(MapSource) CityNavigator maps with a Canadian twist.

A review by GPS Nuts

MapSource CityNavigator (CN) is a set of maps designed by GARMIN to work with the StreetPilot III receiver. It allows for turn by turn routing right on the receiver and / or on the computer. Depending on the target market, the SP3 comes with American or European versions. 

The American version of CN includes detailed maps of major metropolitan areas in 10 different pre-defined regions in the USA and Canada. Purchase price of the SP3 includes the unlock key for one of the regions. Additional regions can be unlocked by purchasing a key from GARMIN or one of their authorized dealers. Traditionally, the USA has always had good map coverage from various GPSR manufacturers. Coverage of Canada, however, was always poor to non existent.  The first wind of change came with GARMIN’s MapSource  Canada MetroGuide with Roads & Recreation.  CityNavigator is the next step in the increasing, Canadian, coverage.

Areas and detail covered:   

According to the  Garmin website,  region DCA 11 includes Alberta, British Columbia, Manitoba, New Brunswick, Newfoundland, Nova Scotia, Ontario, Prince Edward Island, Saskatchewan, Quebec and the Yukon Territory.  This isn't entirely correct. The detailed coverage of the CN maps on CD ends just west of Montreal and does not include the Atlantic provinces nor Yukon Territory.  The most detailed coverage is for the shaded areas in the screenshot below. 

Outside of the shaded areas, there is no additional detail that can be uploaded to the receiver. Saying that; the receiver's base map already does include some good base map detail for all of Canada. For example, Halifax NS does not show at all on the CN maps, when viewed on the computer, yet a quick check on the receiver resulted with the screenshot below.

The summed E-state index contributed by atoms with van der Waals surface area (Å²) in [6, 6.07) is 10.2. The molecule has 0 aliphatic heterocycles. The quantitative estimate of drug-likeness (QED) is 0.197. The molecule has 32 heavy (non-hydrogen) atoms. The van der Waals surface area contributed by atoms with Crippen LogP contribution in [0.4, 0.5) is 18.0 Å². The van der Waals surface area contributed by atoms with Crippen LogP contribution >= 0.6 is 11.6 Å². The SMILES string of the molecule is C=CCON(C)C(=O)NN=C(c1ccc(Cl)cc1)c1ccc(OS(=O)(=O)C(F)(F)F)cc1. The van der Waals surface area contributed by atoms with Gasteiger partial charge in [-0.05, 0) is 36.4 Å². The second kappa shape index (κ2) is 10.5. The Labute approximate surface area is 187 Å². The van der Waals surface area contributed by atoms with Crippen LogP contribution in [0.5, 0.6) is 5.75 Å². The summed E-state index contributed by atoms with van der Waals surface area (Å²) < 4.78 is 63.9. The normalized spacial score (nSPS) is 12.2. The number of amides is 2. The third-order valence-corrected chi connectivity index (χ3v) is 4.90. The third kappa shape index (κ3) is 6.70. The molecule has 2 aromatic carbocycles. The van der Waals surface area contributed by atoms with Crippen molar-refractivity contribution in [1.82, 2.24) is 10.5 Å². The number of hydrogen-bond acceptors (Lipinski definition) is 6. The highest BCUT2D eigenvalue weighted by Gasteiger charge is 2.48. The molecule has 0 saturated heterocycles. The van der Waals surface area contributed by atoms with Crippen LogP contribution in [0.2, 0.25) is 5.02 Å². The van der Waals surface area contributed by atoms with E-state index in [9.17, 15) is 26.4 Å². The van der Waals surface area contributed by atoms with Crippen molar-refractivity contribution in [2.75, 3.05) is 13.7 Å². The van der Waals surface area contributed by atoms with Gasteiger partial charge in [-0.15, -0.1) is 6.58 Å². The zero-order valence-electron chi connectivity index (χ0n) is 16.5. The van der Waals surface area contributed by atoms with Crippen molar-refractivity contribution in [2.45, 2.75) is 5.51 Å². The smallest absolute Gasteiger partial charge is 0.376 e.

This is very good for a base map! 

Not everywhere is the basemap detail so good, however. 

 The CN (uploadable) coverage of Canada contains a total of 31 maps ( 25.2 MB total) and is most detailed for the areas of:

bulletCalgary, AB
bulletMontreal, QB
bulletOttawa-Hull, ON/QB
bulletToronto / Hamilton / Niagara, ON
bulletVancouver, BC
bulletVictoria, BC
bulletWhistler, BC
bulletWindsor, ON

For the above cities (and some surrounding rural areas) the map detail includes street level coverage that includes addresses, numerous Points Of Interest information and other information that is sufficient for the receiver to create a turn by turn routing that will take into account one way streets and such. 

 

The above  CN screenshot from  Whistler is representative of the most detailed areas. It offers (what could be called) a 1st class coverage.

For the uploadable areas outside of the 1st class coverage area (between the listed cities), the detail varies greatly. 

It may be as good as:

Or it may be limited to only the most important roads like in the screenshot below.

 

In such cases, a ramp on a major road may be shown, but it leads to nowhere.

The 3rd class coverage is offered by the BaseMap detail. That detail is not uploadable - it already resides in the receiver and can be also viewed on the computer. Surprisingly, it often shows more roads than the 1st and 2nd class detail maps. 

 

The above screenshot shows the Highway 144 all the way. It's a Base Map screenshot.

The screenshot below shows the same area, except below the horizontal line, the uploadable detail is shown.

 

No highway 144...

Confused? It's virtually impossible to describe the varying levels of CN coverage for each area. Fortunately, GARMIN provided a tool that can be used by the potential user to preview the maps. See http://www.garmin.com/cgi-bin/mapgen/mapgen.pl?p=131073&z=1&w=350&h=350&rz=0&k=1&sc=1